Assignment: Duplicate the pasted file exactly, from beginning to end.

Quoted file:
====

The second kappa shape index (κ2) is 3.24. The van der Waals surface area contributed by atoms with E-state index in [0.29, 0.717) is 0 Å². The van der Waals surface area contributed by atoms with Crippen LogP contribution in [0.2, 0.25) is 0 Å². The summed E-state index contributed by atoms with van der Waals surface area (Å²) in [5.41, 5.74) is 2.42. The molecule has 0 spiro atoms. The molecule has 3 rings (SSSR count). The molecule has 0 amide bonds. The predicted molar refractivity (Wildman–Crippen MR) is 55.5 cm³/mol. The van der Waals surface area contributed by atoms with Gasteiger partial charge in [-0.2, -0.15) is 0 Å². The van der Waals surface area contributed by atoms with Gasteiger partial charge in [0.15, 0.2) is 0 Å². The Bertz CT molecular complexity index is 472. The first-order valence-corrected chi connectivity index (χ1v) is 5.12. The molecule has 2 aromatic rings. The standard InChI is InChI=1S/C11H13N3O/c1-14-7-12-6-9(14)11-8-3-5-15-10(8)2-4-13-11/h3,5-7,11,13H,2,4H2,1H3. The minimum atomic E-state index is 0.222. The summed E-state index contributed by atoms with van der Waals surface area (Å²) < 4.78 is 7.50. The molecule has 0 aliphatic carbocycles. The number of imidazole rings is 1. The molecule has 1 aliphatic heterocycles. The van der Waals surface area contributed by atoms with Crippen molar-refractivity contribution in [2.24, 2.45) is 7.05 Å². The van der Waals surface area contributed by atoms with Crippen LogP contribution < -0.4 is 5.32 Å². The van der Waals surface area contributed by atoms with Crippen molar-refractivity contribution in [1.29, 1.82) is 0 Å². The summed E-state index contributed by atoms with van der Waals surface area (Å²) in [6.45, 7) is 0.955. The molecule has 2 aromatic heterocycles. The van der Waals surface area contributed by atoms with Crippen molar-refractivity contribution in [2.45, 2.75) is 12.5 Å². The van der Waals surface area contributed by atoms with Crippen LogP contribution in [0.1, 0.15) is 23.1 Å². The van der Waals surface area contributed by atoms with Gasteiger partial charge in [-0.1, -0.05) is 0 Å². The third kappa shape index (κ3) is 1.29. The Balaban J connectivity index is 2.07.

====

The second kappa shape index (κ2) is 3.24. The van der Waals surface area contributed by atoms with E-state index in [0.29, 0.717) is 0 Å². The van der Waals surface area contributed by atoms with Crippen LogP contribution in [0.2, 0.25) is 0 Å². The summed E-state index contributed by atoms with van der Waals surface area (Å²) in [5.41, 5.74) is 2.42. The molecule has 0 spiro atoms. The molecule has 3 rings (SSSR count). The molecule has 0 amide bonds. The predicted molar refractivity (Wildman–Crippen MR) is 55.5 cm³/mol. The van der Waals surface area contributed by atoms with Gasteiger partial charge in [-0.2, -0.15) is 0 Å². The van der Waals surface area contributed by atoms with Gasteiger partial charge in [0.15, 0.2) is 0 Å². The Bertz CT molecular complexity index is 472. The first-order valence-corrected chi connectivity index (χ1v) is 5.12. The molecule has 2 aromatic rings. The standard InChI is InChI=1S/C11H13N3O/c1-14-7-12-6-9(14)11-8-3-5-15-10(8)2-4-13-11/h3,5-7,11,13H,2,4H2,1H3. The minimum atomic E-state index is 0.222. The summed E-state index contributed by atoms with van der Waals surface area (Å²) < 4.78 is 7.50. The molecule has 0 aliphatic carbocycles. The number of imidazole rings is 1. The molecule has 1 aliphatic heterocycles. The van der Waals surface area contributed by atoms with Crippen molar-refractivity contribution in [2.24, 2.45) is 7.05 Å². The van der Waals surface area contributed by atoms with Crippen LogP contribution < -0.4 is 5.32 Å². The van der Waals surface area contributed by atoms with Crippen molar-refractivity contribution in [1.29, 1.82) is 0 Å². The summed E-state index contributed by atoms with van der Waals surface area (Å²) in [6.45, 7) is 0.955. The molecule has 2 aromatic heterocycles. The van der Waals surface area contributed by atoms with Crippen molar-refractivity contribution in [2.45, 2.75) is 12.5 Å². The van der Waals surface area contributed by atoms with Crippen LogP contribution in [0.1, 0.15) is 23.1 Å². The van der Waals surface area contributed by atoms with Gasteiger partial charge in [-0.1, -0.05) is 0 Å². The third kappa shape index (κ3) is 1.29. The Balaban J connectivity index is 2.07.